by John Hooper
One of the hardest parts about taking an honest look at a prospect and forecasting his ability is objectively analyzing players you love to watch. Malik Monk was one of the most electrifying players of a great college basketball season, and on the times when he caught fire it was almost Curry-like in how fun it was to watch his heat checks. Monk going off for 47 against North Carolina was my favorite individual performance of the season.
Monk was part of the most recent crop of ballyhooed freshmen at Kentucky this year, and he led the Wildcats in scoring at 19.8 points per game. Scoring is exactly what Monk does best, whether it's knocking down his effortless jumper or slithering through the defense in transition. Monk shot 40% from deep on seven attempts per game, and often launched more than that when he was reaching liquid magma mode. Monk registered a stellar 98.1 rating for his shooting potential in our algorithm, behind only Devin Booker and the immortal John Jenkins, so this is another of those lovely times when the film and a player's statistical forecast are in harmony. Monk also posted above average numbers for his usage rate and his true shooting percentage, which were part of the drivers behind his strong 81.0 rating for scoring potential in the algorithm.
Monk's scoring prowess and shooting ability are unquestioned, but as the title states, there is a debate around how impactful Monk will be in the other facets of the game. One of the main concerns is that Monk is 6'3" and falls into the category of smaller than desired two guards. Monk would have great size for the point guard position and he has the athleticism to stay in front of opposing ones defensively, but his on court production shows that he's unfit for lead guard duties on either end of the court.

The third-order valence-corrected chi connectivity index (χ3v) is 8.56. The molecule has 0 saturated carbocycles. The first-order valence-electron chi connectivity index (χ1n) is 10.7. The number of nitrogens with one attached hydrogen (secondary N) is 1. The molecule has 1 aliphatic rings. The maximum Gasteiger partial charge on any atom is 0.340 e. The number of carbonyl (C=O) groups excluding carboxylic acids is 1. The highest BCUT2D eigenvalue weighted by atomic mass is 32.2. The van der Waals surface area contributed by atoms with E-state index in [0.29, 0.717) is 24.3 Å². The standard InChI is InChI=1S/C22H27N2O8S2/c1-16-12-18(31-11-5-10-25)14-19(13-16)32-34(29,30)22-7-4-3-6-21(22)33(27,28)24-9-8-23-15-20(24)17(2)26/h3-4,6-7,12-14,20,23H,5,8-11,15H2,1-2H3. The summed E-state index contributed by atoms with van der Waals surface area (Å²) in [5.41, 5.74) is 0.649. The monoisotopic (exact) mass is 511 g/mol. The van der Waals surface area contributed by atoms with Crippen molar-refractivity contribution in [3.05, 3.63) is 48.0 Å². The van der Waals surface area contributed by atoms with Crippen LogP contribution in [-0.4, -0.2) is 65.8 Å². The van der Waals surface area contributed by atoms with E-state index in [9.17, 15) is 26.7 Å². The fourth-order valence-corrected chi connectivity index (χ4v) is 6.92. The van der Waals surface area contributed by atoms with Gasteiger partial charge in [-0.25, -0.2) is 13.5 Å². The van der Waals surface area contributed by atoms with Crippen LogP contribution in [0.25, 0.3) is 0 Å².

When looking into Monk's potential as a facilitator, he's comes out with a very average 56.3 in the algorithm. For context, this is a similar score to players like Justise Winslow and Jimmer Fredette. Monk ranked 121st out of the 146 guards in our database in assists per 100 possessions, but did climb up to 35th in fewest turnovers per 100 possessions. His turnover numbers are especially impressive considering his scoring load this past year. Monk also registered a +4.4 relative offensive rating, so his net impact on the Wildcats' offensive was a net positive. The key takeaways here are that Monk has the gravity of a Steph Curry in that the threat of his shooting ability occupies opponents' defensive focus, that his scoring and ability to protect the ball improve his team's offensive output, but that he has not yet shown that he can be a playmaker and create offense for his teammates.
Monk's defense is the main cause for concern in projecting his value at the next level. The algorithm puts him at a 37.9 for his defensive potential, which is a similar score as Zach LaVine and Jimmer Fredette (again! Eek!). His block and steal rates are unimpressive but most damning is his relative defensive rating of -5.0, which tells us that Kentucky's overall team defensive rating was five points better per 100 possessions than Monk's personal rating. As mentioned above, Monk's lack of size is an issue here and will continue to be a problem at the next level. He has the quickness but has not yet shown the awareness nor the effort that could make him adequate in compensating for being undersized.
Monk will be a great shooter and a good scorer at the next level, this much we know for sure. Young players can always develop and evolve, but the signs point toward him being strictly a scorer on offensive and a minus on defense. Some see all-star potential, but the most likely outcome for Monk is a career similar to Ben Gordon or Lou Williams as an elite sixth man.